Ons Jabeur: Tunisian tennis star on a 'mission' to lead the way for Arab female athletes

In an exclusive interview with 'The National', the world No 10 explains why tennis is 'not just a sport' to her and reveals a new set of ambitious goals for 2022

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Ons Jabeur is on a mission. Sure, the Tunisian tennis star has lofty ranking goals. Of course, the greatest Arab player of all time is targeting titles in the biggest tournaments. But the mission transcends beyond a place in the top five or another trophy — although such rewards would no doubt assist Jabeur in achieving her objective.

Coming from a country with limited tennis infrastructure and no proven path to follow, Jabeur paved her own. Since winning the junior French Open in 2011 at the age of 16, her journey in the professional ranks has had its challenges, but Jabeur is now established at the top-tier of the WTA Tour.

“I don’t play for myself any more. I play for my country, my continent, my region. Tennis for me is not just a sport,” Jabeur, 27, told The National. “I try to set an example for people who want to be here one day, to have that opportunity to compete.

“I know there are a lot of women in other countries who are not able to do that, and by me representing Arab women, I can lead by example. It’s very important for me and hopefully I can succeed in sharing this message.”

As a consequence of her rise, the past two years have been packed full of historic milestones. Becoming the first Arab woman to reach a Grand Slam quarter-final, achieved at the 2020 Australian Open, proved a tipping point. Jabeur emulated that feat at Wimbledon this past summer, two weeks after winning her maiden WTA title at the Birmingham Classic in another watershed moment for Arab tennis.

Jabeur, who reached a career-high No 7 in the rankings in November and currently sits at No 10, is the highest-ranked Arab player — female or male — in history. She was right in the mix for a place in the season-ending WTA Finals, where only the top eight qualify, only for injury to scupper those hopes. But Jabeur is not done there. In fact, she's only just getting started.

“I know I have a lot of people behind me, a whole region behind me,” she said. “It’s a mission for me. I feel like I have this job, this mission to rise and set this example; to work even harder and get even better and keep setting higher goals. I want to continue and make everyone proud.”

Jabeur has never been shy about expressing those goals. At the start of 2021, she made it abundantly clear that her target was the top 10 and titles. With both of those aims achieved — after a “crazy year” and a “dream” grass-court season — it's time to raise the bar even higher.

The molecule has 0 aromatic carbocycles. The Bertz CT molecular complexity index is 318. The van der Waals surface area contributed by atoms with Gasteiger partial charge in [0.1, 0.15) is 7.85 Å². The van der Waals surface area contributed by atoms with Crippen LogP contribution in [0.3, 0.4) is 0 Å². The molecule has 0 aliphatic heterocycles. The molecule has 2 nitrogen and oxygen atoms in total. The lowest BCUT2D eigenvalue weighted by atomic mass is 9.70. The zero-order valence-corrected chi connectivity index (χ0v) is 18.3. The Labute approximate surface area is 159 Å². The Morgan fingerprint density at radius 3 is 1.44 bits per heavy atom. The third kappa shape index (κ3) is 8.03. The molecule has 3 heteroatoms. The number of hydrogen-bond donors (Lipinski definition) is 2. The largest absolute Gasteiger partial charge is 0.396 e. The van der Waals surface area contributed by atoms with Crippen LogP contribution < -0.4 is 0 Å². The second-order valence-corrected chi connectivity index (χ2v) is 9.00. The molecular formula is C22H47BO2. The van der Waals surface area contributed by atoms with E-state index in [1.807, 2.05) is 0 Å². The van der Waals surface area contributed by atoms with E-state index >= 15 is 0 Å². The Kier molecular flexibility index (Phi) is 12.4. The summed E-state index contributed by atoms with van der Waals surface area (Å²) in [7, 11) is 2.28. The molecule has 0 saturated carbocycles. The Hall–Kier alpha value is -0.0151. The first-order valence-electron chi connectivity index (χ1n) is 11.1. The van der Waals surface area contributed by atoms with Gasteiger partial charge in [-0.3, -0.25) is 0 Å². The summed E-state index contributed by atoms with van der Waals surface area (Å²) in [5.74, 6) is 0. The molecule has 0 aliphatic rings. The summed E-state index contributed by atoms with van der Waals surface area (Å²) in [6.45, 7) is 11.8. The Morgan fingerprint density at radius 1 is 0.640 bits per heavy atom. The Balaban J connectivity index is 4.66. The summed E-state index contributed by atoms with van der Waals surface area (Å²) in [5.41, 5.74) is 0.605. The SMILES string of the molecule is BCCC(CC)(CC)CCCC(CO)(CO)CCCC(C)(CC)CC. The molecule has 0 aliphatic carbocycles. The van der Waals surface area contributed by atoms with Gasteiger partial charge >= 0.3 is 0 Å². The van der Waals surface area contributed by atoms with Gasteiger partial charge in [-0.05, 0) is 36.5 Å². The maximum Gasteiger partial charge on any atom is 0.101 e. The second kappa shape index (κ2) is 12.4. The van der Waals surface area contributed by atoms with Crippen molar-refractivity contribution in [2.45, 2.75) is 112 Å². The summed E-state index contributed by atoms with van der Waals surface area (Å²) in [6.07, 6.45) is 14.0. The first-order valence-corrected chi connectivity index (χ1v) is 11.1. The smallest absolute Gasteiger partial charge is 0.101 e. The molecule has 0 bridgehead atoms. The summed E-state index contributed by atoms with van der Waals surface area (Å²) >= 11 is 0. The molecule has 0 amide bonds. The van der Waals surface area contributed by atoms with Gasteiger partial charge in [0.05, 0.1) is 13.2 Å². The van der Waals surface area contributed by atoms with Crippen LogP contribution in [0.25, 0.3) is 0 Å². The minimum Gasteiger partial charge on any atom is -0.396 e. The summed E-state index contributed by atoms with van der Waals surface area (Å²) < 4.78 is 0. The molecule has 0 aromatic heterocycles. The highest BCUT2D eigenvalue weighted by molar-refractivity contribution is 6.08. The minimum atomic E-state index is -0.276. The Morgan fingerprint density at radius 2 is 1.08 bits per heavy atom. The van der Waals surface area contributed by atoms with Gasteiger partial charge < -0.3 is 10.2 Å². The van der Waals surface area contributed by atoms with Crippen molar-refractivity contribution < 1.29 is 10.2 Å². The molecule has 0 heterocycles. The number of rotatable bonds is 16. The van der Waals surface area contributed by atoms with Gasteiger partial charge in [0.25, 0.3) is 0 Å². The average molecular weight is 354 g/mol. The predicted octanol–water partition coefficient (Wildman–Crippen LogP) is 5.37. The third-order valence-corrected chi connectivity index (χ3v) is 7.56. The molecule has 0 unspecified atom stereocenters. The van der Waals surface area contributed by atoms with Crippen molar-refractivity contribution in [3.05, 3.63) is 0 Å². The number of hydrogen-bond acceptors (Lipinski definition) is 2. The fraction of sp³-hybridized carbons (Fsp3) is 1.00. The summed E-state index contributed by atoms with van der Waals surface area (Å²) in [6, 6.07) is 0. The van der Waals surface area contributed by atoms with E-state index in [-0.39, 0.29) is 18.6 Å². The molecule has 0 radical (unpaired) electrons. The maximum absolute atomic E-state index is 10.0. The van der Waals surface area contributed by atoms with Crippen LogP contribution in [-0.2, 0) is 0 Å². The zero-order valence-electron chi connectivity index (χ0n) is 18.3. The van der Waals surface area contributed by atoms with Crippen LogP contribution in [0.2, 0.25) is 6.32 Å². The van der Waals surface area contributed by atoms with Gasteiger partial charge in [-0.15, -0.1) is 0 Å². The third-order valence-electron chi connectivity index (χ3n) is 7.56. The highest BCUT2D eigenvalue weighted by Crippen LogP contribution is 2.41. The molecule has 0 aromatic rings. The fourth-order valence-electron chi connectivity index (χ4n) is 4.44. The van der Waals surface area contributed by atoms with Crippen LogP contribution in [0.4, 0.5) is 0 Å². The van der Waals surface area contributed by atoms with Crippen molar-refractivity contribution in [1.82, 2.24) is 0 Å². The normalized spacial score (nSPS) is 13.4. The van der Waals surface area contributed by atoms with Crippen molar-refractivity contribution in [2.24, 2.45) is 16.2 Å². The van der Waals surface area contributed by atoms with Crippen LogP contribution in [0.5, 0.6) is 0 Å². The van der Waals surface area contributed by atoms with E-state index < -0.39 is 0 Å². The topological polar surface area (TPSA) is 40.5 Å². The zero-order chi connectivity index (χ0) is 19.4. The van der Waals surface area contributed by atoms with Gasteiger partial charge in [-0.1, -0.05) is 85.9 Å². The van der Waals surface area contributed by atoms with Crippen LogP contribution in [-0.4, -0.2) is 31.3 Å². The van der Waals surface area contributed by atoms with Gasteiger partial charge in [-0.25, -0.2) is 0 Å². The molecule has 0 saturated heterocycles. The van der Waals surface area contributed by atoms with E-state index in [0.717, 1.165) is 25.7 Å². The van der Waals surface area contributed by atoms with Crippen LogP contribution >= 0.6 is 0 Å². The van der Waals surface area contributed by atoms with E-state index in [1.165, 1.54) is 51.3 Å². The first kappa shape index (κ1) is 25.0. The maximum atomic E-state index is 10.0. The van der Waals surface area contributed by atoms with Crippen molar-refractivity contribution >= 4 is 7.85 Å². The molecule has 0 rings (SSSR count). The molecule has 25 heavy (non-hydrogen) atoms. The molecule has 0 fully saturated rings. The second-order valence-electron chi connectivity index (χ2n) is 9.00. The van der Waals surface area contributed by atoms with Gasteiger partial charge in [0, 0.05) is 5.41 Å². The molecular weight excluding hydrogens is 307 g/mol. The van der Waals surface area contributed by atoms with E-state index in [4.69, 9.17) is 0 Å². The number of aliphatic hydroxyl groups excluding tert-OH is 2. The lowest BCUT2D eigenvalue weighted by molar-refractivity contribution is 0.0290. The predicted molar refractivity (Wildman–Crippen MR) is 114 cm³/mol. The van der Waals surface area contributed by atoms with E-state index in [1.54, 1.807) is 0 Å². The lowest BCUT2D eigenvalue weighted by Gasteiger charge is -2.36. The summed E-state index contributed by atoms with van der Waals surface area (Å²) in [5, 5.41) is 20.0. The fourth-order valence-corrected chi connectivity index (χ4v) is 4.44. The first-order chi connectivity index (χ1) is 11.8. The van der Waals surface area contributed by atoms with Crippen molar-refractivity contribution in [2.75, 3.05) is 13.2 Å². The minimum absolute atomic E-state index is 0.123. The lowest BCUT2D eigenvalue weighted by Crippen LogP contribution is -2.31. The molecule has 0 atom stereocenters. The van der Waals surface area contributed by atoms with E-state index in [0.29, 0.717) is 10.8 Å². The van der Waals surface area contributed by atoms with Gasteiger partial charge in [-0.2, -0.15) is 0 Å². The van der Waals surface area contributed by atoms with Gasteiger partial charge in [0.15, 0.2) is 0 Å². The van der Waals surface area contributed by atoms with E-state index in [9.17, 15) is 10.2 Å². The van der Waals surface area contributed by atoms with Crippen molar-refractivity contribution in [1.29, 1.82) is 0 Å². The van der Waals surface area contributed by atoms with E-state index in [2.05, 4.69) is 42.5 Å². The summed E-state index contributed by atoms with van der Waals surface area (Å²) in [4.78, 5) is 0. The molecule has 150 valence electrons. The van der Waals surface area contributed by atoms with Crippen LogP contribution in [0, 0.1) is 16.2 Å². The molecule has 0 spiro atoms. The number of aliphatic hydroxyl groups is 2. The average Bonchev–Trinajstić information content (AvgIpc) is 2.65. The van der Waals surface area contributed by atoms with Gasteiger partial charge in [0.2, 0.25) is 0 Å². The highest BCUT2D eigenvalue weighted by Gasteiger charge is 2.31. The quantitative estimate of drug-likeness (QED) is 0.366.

“I like to set high goals; I like to say them out loud to put pressure on myself,” she said. “I want more titles and I want to be in the top five, top three. I want to win the big titles. Those are the main goals.

“I gained a lot of experience from last year and I want to challenge myself and see if I can continue this level and try to improve even further.”

The immediate next step towards achieving those targets, and getting herself prepared for the start of the season, comes at the Mubadala World Tennis Championship on Thursday.

Jabeur was drafted in last-minute to replace US Open champion Emma Raducanu, who was forced to withdraw after testing positive for Covid-19. It was so last-minute that she only landed in Abu Dhabi at 4am on Wednesday morning.

“I’ve never travelled that much in my entire life! I was in Kuwait and as soon as I got into Tunis I received a text to say there was a good chance I would come to Mubadala,” Jabeur said. “I’m super excited to be here and I’ve been waiting for this opportunity. I think it was meant to be so that’s why I did everything in my power, with the help of [organisers] IMG, to get here in time.”

Jabeur will play Olympic gold medallist Belinda Bencic in the one-off women's match on Thursday evening, following the men's quarter-final matches where Taylor Fritz faces Denis Shapovalov, and Dan Evans takes on Andy Murray.

“I think what she’s doing is huge; she’s inspiring a whole region of Arabs, not only women,” Bencic, 24, said of her opponent. “I’ve known her for a long time and how she is as a person — she’s so down to earth and so nice and so friendly to everyone. I’m so happy for her.”

Updated: December 15, 2021, 5:48 PM